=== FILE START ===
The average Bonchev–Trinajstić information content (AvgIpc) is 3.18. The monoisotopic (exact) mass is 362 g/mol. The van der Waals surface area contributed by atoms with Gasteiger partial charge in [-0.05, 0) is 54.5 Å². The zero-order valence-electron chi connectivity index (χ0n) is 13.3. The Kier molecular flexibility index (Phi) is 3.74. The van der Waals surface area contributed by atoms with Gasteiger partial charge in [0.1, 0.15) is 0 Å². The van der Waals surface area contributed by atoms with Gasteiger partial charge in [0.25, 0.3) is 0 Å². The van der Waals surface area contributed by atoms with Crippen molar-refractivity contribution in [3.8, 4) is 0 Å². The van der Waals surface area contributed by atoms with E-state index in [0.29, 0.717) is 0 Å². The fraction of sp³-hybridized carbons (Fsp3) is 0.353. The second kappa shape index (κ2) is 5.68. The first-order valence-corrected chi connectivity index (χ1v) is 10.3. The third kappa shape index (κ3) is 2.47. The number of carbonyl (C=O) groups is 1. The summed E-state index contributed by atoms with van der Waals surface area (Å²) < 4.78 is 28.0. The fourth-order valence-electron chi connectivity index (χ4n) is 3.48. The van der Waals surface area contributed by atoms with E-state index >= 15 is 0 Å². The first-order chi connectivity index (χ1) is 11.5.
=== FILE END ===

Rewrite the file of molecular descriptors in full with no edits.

The average Bonchev–Trinajstić information content (AvgIpc) is 3.18. The monoisotopic (exact) mass is 362 g/mol. The van der Waals surface area contributed by atoms with Gasteiger partial charge in [-0.05, 0) is 54.5 Å². The zero-order valence-electron chi connectivity index (χ0n) is 13.3. The Kier molecular flexibility index (Phi) is 3.74. The van der Waals surface area contributed by atoms with Gasteiger partial charge in [0.1, 0.15) is 0 Å². The van der Waals surface area contributed by atoms with Gasteiger partial charge in [0.25, 0.3) is 0 Å². The van der Waals surface area contributed by atoms with Crippen molar-refractivity contribution in [3.8, 4) is 0 Å². The van der Waals surface area contributed by atoms with E-state index in [0.29, 0.717) is 0 Å². The fraction of sp³-hybridized carbons (Fsp3) is 0.353. The second kappa shape index (κ2) is 5.68. The first-order valence-corrected chi connectivity index (χ1v) is 10.3. The third kappa shape index (κ3) is 2.47. The number of carbonyl (C=O) groups is 1. The summed E-state index contributed by atoms with van der Waals surface area (Å²) < 4.78 is 28.0. The fourth-order valence-electron chi connectivity index (χ4n) is 3.48. The van der Waals surface area contributed by atoms with E-state index >= 15 is 0 Å². The first-order chi connectivity index (χ1) is 11.5.